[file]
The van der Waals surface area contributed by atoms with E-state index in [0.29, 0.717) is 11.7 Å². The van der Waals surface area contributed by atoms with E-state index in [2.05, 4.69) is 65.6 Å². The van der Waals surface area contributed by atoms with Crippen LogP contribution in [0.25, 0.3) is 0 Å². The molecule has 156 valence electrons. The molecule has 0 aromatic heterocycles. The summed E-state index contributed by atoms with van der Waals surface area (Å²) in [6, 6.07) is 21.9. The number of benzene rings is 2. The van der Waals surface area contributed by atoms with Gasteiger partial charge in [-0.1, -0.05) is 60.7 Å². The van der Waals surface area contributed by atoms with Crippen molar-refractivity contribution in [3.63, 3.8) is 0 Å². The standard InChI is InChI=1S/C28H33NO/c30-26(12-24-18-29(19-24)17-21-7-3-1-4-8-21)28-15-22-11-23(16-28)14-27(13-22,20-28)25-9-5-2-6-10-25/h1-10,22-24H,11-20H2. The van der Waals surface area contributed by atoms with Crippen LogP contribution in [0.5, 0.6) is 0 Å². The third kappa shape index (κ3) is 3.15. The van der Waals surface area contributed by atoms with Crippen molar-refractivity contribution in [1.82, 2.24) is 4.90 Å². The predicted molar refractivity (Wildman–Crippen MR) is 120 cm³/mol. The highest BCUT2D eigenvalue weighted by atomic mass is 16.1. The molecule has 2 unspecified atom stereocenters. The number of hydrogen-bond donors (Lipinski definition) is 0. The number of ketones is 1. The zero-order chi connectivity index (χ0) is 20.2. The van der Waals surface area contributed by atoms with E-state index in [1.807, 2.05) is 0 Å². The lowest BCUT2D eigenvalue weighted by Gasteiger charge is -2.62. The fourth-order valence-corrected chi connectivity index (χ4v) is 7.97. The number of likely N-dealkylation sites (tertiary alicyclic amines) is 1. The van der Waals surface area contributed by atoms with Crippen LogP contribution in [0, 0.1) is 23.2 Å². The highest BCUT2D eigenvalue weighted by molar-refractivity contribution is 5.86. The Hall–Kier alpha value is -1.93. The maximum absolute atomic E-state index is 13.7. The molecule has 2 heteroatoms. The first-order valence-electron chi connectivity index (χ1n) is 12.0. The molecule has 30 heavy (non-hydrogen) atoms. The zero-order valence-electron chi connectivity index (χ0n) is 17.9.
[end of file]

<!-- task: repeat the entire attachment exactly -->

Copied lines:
The van der Waals surface area contributed by atoms with E-state index in [0.29, 0.717) is 11.7 Å². The van der Waals surface area contributed by atoms with E-state index in [2.05, 4.69) is 65.6 Å². The van der Waals surface area contributed by atoms with Crippen LogP contribution in [0.25, 0.3) is 0 Å². The molecule has 156 valence electrons. The molecule has 0 aromatic heterocycles. The summed E-state index contributed by atoms with van der Waals surface area (Å²) in [6, 6.07) is 21.9. The number of benzene rings is 2. The van der Waals surface area contributed by atoms with Gasteiger partial charge in [-0.1, -0.05) is 60.7 Å². The van der Waals surface area contributed by atoms with Crippen molar-refractivity contribution in [3.63, 3.8) is 0 Å². The standard InChI is InChI=1S/C28H33NO/c30-26(12-24-18-29(19-24)17-21-7-3-1-4-8-21)28-15-22-11-23(16-28)14-27(13-22,20-28)25-9-5-2-6-10-25/h1-10,22-24H,11-20H2. The van der Waals surface area contributed by atoms with Crippen LogP contribution in [0.5, 0.6) is 0 Å². The third kappa shape index (κ3) is 3.15. The van der Waals surface area contributed by atoms with Crippen molar-refractivity contribution in [1.82, 2.24) is 4.90 Å². The predicted molar refractivity (Wildman–Crippen MR) is 120 cm³/mol. The highest BCUT2D eigenvalue weighted by atomic mass is 16.1. The molecule has 2 unspecified atom stereocenters. The number of hydrogen-bond donors (Lipinski definition) is 0. The number of ketones is 1. The zero-order chi connectivity index (χ0) is 20.2. The van der Waals surface area contributed by atoms with E-state index in [1.807, 2.05) is 0 Å². The lowest BCUT2D eigenvalue weighted by Gasteiger charge is -2.62. The fourth-order valence-corrected chi connectivity index (χ4v) is 7.97. The number of likely N-dealkylation sites (tertiary alicyclic amines) is 1. The van der Waals surface area contributed by atoms with Crippen LogP contribution in [0, 0.1) is 23.2 Å². The highest BCUT2D eigenvalue weighted by molar-refractivity contribution is 5.86. The Hall–Kier alpha value is -1.93. The maximum absolute atomic E-state index is 13.7. The molecule has 2 heteroatoms. The first-order valence-electron chi connectivity index (χ1n) is 12.0. The molecule has 30 heavy (non-hydrogen) atoms. The zero-order valence-electron chi connectivity index (χ0n) is 17.9.